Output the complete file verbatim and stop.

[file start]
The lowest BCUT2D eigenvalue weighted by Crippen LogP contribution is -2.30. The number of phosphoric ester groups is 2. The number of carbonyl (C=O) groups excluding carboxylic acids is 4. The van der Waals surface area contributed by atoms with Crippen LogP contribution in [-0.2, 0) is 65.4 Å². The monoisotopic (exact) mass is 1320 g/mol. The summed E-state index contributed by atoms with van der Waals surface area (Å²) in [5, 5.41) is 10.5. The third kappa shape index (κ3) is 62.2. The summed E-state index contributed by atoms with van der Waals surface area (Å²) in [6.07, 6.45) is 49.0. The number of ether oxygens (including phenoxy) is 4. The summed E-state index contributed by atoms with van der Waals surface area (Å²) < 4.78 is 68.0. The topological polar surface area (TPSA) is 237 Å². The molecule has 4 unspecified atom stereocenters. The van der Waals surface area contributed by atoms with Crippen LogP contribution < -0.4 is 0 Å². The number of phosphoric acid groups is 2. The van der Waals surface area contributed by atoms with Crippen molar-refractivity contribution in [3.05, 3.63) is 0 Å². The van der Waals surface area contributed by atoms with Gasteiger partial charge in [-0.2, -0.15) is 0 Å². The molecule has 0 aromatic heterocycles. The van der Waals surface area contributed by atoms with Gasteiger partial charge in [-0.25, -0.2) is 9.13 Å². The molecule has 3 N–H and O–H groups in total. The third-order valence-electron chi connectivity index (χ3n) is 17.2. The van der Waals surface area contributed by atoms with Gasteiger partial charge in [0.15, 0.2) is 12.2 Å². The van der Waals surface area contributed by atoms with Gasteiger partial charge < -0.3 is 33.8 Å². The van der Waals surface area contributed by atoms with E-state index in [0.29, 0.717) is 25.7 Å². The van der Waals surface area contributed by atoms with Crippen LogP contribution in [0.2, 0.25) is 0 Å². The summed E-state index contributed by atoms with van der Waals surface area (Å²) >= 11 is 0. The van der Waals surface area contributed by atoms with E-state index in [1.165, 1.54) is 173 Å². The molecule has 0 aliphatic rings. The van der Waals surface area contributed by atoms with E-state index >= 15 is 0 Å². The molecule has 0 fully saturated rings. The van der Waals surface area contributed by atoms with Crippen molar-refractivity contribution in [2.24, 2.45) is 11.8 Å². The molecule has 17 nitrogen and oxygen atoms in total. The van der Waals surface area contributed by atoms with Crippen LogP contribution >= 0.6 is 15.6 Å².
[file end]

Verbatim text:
The lowest BCUT2D eigenvalue weighted by Crippen LogP contribution is -2.30. The number of phosphoric ester groups is 2. The number of carbonyl (C=O) groups excluding carboxylic acids is 4. The van der Waals surface area contributed by atoms with Crippen LogP contribution in [-0.2, 0) is 65.4 Å². The monoisotopic (exact) mass is 1320 g/mol. The summed E-state index contributed by atoms with van der Waals surface area (Å²) in [5, 5.41) is 10.5. The third kappa shape index (κ3) is 62.2. The summed E-state index contributed by atoms with van der Waals surface area (Å²) in [6.07, 6.45) is 49.0. The number of ether oxygens (including phenoxy) is 4. The summed E-state index contributed by atoms with van der Waals surface area (Å²) < 4.78 is 68.0. The topological polar surface area (TPSA) is 237 Å². The molecule has 4 unspecified atom stereocenters. The van der Waals surface area contributed by atoms with Crippen LogP contribution < -0.4 is 0 Å². The number of phosphoric acid groups is 2. The van der Waals surface area contributed by atoms with Crippen molar-refractivity contribution in [3.05, 3.63) is 0 Å². The van der Waals surface area contributed by atoms with Gasteiger partial charge in [-0.2, -0.15) is 0 Å². The molecule has 0 aromatic heterocycles. The van der Waals surface area contributed by atoms with Gasteiger partial charge in [-0.25, -0.2) is 9.13 Å². The molecule has 3 N–H and O–H groups in total. The third-order valence-electron chi connectivity index (χ3n) is 17.2. The van der Waals surface area contributed by atoms with Gasteiger partial charge in [0.15, 0.2) is 12.2 Å². The van der Waals surface area contributed by atoms with Gasteiger partial charge < -0.3 is 33.8 Å². The van der Waals surface area contributed by atoms with E-state index in [0.29, 0.717) is 25.7 Å². The van der Waals surface area contributed by atoms with Crippen LogP contribution in [0.2, 0.25) is 0 Å². The summed E-state index contributed by atoms with van der Waals surface area (Å²) >= 11 is 0. The van der Waals surface area contributed by atoms with E-state index in [1.165, 1.54) is 173 Å². The molecule has 0 aliphatic rings. The van der Waals surface area contributed by atoms with E-state index >= 15 is 0 Å². The molecule has 0 fully saturated rings. The van der Waals surface area contributed by atoms with Crippen molar-refractivity contribution in [2.24, 2.45) is 11.8 Å². The molecule has 17 nitrogen and oxygen atoms in total. The van der Waals surface area contributed by atoms with Crippen LogP contribution >= 0.6 is 15.6 Å².